The Garden of Eden
The events in the Garden of Eden illustrate mankind's present situation. In the garden God instructed man to eat of any tree except "the tree of the knowledge of good and evil" (Genesis 2:17). What does that mean? To symbolically "eat" from the tree meant to take to themselves, to have or presume to have. In other words, they were not to presume to have knowledge of what is good and what is evil. They were not to think that they knew right from wrong. They were not to decide for themselves what was right and what was wrong.
Why not? Why not let them decide? God alone is perfect and righteous, so God alone is qualified to determine right from wrong, good from evil. When Adam and Eve decided to "know" or determine good and evil, they were presumptuous: they presumed they could do what God alone could do. In essence - in this respect - they presumed to take God's place. God's response was "Behold, the man is become as one of us, to know good and evil: and now, lest he put forth his hand, and take of the tree of life, and eat, and live forever: Therefore the Lord God sent him forth from the garden of Eden, to till the ground from whence he was taken." (Genesis 3:22,23)
Perhaps you noticed the "us" in the quote above, implying God is plural. The same "us" appears in Genesis 1:26: "...let us make man in our image." Let me explain as briefly as possible. The "us" is the Father and the Word; the Word, through whom creation was done, later became flesh - the man Jesus - as related in John 1:1-3 and 14:
In a prayer Jesus confirmed His existence with the Father before creation:
Jesus and the Father are of one mind, have one will and one plan. Jesus said:
Now, returning to the Garden of Eden: Adam and Eve were not alone. Satan was there with them:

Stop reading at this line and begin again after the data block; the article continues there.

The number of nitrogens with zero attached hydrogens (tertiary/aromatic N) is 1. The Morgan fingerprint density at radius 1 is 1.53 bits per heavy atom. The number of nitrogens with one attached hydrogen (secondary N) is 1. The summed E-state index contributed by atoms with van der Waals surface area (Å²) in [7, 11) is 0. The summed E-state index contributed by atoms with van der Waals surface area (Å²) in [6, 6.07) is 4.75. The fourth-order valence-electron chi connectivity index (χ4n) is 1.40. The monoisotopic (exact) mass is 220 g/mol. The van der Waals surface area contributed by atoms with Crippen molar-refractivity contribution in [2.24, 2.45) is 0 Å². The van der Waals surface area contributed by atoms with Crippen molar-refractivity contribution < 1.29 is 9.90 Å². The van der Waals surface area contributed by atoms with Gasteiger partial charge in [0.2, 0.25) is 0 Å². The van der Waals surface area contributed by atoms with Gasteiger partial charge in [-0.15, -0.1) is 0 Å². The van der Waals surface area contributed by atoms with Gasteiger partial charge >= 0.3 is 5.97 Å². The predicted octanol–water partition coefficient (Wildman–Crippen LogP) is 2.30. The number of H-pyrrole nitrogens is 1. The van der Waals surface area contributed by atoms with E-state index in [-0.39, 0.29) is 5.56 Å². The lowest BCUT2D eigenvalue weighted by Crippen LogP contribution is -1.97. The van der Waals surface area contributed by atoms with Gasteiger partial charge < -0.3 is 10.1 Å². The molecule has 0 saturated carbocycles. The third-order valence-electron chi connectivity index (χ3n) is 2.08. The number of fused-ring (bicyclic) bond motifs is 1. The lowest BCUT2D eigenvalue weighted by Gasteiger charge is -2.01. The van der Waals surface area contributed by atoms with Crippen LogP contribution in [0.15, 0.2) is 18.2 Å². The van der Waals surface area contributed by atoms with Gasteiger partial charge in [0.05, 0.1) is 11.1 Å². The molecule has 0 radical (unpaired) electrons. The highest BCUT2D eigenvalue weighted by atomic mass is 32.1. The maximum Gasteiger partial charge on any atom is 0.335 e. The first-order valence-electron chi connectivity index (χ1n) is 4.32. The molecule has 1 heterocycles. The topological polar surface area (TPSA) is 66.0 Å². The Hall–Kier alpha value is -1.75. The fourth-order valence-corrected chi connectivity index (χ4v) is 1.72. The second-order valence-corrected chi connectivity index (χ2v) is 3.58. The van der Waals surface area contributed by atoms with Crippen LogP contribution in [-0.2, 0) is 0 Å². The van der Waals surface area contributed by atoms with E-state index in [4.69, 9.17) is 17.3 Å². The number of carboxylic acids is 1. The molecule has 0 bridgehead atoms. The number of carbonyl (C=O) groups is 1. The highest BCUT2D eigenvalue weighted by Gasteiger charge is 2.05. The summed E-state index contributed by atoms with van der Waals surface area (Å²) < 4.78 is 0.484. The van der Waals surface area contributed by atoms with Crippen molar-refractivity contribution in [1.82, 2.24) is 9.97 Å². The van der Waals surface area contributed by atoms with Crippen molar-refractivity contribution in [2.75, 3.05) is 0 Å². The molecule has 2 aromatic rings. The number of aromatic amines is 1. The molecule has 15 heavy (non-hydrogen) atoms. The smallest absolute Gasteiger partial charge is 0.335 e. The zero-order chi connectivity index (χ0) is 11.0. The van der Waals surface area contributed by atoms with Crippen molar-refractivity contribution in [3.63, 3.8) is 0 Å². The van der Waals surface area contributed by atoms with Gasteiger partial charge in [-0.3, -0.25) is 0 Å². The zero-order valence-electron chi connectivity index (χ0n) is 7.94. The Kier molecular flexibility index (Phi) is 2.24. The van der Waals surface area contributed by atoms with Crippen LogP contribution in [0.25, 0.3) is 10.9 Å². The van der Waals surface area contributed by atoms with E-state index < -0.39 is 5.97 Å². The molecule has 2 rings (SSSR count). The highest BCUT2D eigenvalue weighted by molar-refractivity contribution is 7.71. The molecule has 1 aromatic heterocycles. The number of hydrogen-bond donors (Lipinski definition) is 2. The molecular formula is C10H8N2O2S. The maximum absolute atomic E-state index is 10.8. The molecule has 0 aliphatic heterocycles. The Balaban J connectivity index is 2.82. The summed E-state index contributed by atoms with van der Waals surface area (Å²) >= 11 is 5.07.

Note that Satan lied when he said "ye shall not surely die." On the page Where is God? What is God's plan? we'll see that Satan himself will die, in the future, as part of God's plan for removing evil. The Bible says "the wages of sin is death" (Romans 6:23) and Satan is no exception. The prophet Ezekiel wrote about Satan saying: "...thou shalt be a terror, and never shalt thou be any more" (Ezekiel 28:19).
Also note that Satan told them "ye shall be as gods, knowing good and evil" if they chose to "eat" from the tree - if they presumed to know good from evil. By violating God's instruction on what was right and wrong, Satan himself was presuming to know right from wrong. Satan was the leader in the revolt against God. Isaiah gives more insight into this, showing that Satan, apparently a long time in the past, had actually presumed to take God's place:
To eat from the tree of knowledge of good and evil means to reject God's instruction and then to "know" or decide on your own what is good and evil, right and wrong. To eat from that tree is to exercise total freedom of choice in our behavior, attitudes and beliefs rather than follow God's instruction. Today most of mankind has turned from God and chosen their own ways.
God has temporarily set us on our own, under Satan's influence, to let us experience the consequences of our own decisions. We are now free to exercise whatever political philosophies, government systems, social structures, utopian schemes, religious beliefs and so forth that we believe will work best for us. God knew that there would be no other fair, honest and convincing way to prove what was true and right. As events run their course we will ultimately bring ourselves to the brink of self-destruction. Then God will intervene, as described in Where is God? What is God's plan?, and save us from self-destruction. He will show all mankind His ways in the ensuing Kingdom of God:
Even while allowing us to experience the consequences of rejecting His instructions, God is exercising a plan of redemption and salvation. Ultimately, all who choose God's ways will be able to eat from "the tree of life" which was in the garden; they will enjoy eternal life with God as His sons and daughters, His family. In the Revelation this promise was confirmed:
back to Jesus' prophecy: signs and wonders